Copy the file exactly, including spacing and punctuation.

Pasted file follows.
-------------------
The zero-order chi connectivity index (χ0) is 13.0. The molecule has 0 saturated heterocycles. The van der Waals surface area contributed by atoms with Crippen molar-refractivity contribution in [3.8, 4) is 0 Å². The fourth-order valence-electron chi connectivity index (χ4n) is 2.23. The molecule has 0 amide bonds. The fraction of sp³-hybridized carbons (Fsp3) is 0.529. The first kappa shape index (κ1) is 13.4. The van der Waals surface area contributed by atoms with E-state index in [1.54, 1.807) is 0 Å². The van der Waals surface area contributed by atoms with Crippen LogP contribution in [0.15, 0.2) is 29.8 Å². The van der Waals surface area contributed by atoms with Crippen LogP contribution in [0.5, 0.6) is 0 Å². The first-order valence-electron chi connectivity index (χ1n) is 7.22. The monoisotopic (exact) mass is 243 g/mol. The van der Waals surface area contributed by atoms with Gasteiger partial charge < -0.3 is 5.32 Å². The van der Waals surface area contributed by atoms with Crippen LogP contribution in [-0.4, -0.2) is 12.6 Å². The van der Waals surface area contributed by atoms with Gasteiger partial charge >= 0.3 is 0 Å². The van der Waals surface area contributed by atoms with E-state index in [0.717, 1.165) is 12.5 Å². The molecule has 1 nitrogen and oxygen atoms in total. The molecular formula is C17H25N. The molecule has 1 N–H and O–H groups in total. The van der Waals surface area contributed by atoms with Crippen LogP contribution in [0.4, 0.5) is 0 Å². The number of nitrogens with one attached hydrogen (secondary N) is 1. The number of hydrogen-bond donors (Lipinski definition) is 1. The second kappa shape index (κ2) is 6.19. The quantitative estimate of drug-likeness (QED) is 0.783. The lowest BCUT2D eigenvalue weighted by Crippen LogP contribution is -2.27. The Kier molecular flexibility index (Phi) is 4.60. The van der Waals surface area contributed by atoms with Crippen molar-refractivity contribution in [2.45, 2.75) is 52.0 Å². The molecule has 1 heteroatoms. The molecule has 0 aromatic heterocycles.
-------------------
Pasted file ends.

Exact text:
The zero-order chi connectivity index (χ0) is 13.0. The molecule has 0 saturated heterocycles. The van der Waals surface area contributed by atoms with Crippen molar-refractivity contribution in [3.8, 4) is 0 Å². The fourth-order valence-electron chi connectivity index (χ4n) is 2.23. The molecule has 0 amide bonds. The fraction of sp³-hybridized carbons (Fsp3) is 0.529. The first kappa shape index (κ1) is 13.4. The van der Waals surface area contributed by atoms with E-state index in [1.54, 1.807) is 0 Å². The van der Waals surface area contributed by atoms with Crippen LogP contribution in [0.15, 0.2) is 29.8 Å². The van der Waals surface area contributed by atoms with Crippen LogP contribution in [0.5, 0.6) is 0 Å². The first-order valence-electron chi connectivity index (χ1n) is 7.22. The monoisotopic (exact) mass is 243 g/mol. The van der Waals surface area contributed by atoms with Gasteiger partial charge < -0.3 is 5.32 Å². The van der Waals surface area contributed by atoms with Crippen LogP contribution in [-0.4, -0.2) is 12.6 Å². The van der Waals surface area contributed by atoms with Gasteiger partial charge >= 0.3 is 0 Å². The van der Waals surface area contributed by atoms with E-state index in [0.717, 1.165) is 12.5 Å². The molecule has 1 nitrogen and oxygen atoms in total. The molecular formula is C17H25N. The molecule has 1 N–H and O–H groups in total. The van der Waals surface area contributed by atoms with Crippen LogP contribution in [0.4, 0.5) is 0 Å². The number of nitrogens with one attached hydrogen (secondary N) is 1. The number of hydrogen-bond donors (Lipinski definition) is 1. The second kappa shape index (κ2) is 6.19. The quantitative estimate of drug-likeness (QED) is 0.783. The lowest BCUT2D eigenvalue weighted by Crippen LogP contribution is -2.27. The Kier molecular flexibility index (Phi) is 4.60. The van der Waals surface area contributed by atoms with Crippen molar-refractivity contribution in [2.45, 2.75) is 52.0 Å². The molecule has 1 heteroatoms. The molecule has 0 aromatic heterocycles.